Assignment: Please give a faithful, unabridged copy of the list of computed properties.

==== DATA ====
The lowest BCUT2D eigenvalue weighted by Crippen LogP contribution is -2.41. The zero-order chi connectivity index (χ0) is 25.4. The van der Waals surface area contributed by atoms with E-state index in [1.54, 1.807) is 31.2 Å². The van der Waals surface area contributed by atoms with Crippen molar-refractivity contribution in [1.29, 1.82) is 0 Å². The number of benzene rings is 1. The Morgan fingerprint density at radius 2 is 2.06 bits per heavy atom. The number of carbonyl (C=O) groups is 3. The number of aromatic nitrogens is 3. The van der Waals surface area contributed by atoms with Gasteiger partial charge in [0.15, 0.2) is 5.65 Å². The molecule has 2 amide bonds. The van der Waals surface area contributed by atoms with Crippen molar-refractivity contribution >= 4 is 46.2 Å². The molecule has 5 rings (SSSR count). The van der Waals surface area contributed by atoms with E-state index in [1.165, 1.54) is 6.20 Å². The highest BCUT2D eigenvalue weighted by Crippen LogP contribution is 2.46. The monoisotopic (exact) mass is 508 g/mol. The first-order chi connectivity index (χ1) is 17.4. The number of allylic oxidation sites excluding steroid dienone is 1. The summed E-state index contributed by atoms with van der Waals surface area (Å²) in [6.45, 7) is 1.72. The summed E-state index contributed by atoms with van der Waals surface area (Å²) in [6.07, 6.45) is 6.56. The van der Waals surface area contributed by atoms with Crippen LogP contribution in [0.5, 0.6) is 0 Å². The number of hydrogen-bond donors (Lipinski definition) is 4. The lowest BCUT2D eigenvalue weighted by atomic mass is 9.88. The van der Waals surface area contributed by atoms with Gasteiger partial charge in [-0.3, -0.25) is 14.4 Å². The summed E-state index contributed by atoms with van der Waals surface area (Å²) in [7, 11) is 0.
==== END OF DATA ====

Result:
The lowest BCUT2D eigenvalue weighted by Crippen LogP contribution is -2.41. The zero-order chi connectivity index (χ0) is 25.4. The van der Waals surface area contributed by atoms with E-state index in [1.54, 1.807) is 31.2 Å². The van der Waals surface area contributed by atoms with Crippen molar-refractivity contribution in [1.29, 1.82) is 0 Å². The number of benzene rings is 1. The Morgan fingerprint density at radius 2 is 2.06 bits per heavy atom. The number of carbonyl (C=O) groups is 3. The number of aromatic nitrogens is 3. The van der Waals surface area contributed by atoms with Gasteiger partial charge in [0.15, 0.2) is 5.65 Å². The molecule has 2 amide bonds. The van der Waals surface area contributed by atoms with Crippen molar-refractivity contribution >= 4 is 46.2 Å². The molecule has 5 rings (SSSR count). The van der Waals surface area contributed by atoms with E-state index in [1.165, 1.54) is 6.20 Å². The highest BCUT2D eigenvalue weighted by Crippen LogP contribution is 2.46. The monoisotopic (exact) mass is 508 g/mol. The first-order chi connectivity index (χ1) is 17.4. The number of allylic oxidation sites excluding steroid dienone is 1. The summed E-state index contributed by atoms with van der Waals surface area (Å²) in [6.45, 7) is 1.72. The summed E-state index contributed by atoms with van der Waals surface area (Å²) in [6.07, 6.45) is 6.56. The van der Waals surface area contributed by atoms with Crippen LogP contribution in [0.5, 0.6) is 0 Å². The number of hydrogen-bond donors (Lipinski definition) is 4. The lowest BCUT2D eigenvalue weighted by atomic mass is 9.88. The van der Waals surface area contributed by atoms with Gasteiger partial charge in [-0.3, -0.25) is 14.4 Å². The summed E-state index contributed by atoms with van der Waals surface area (Å²) in [7, 11) is 0.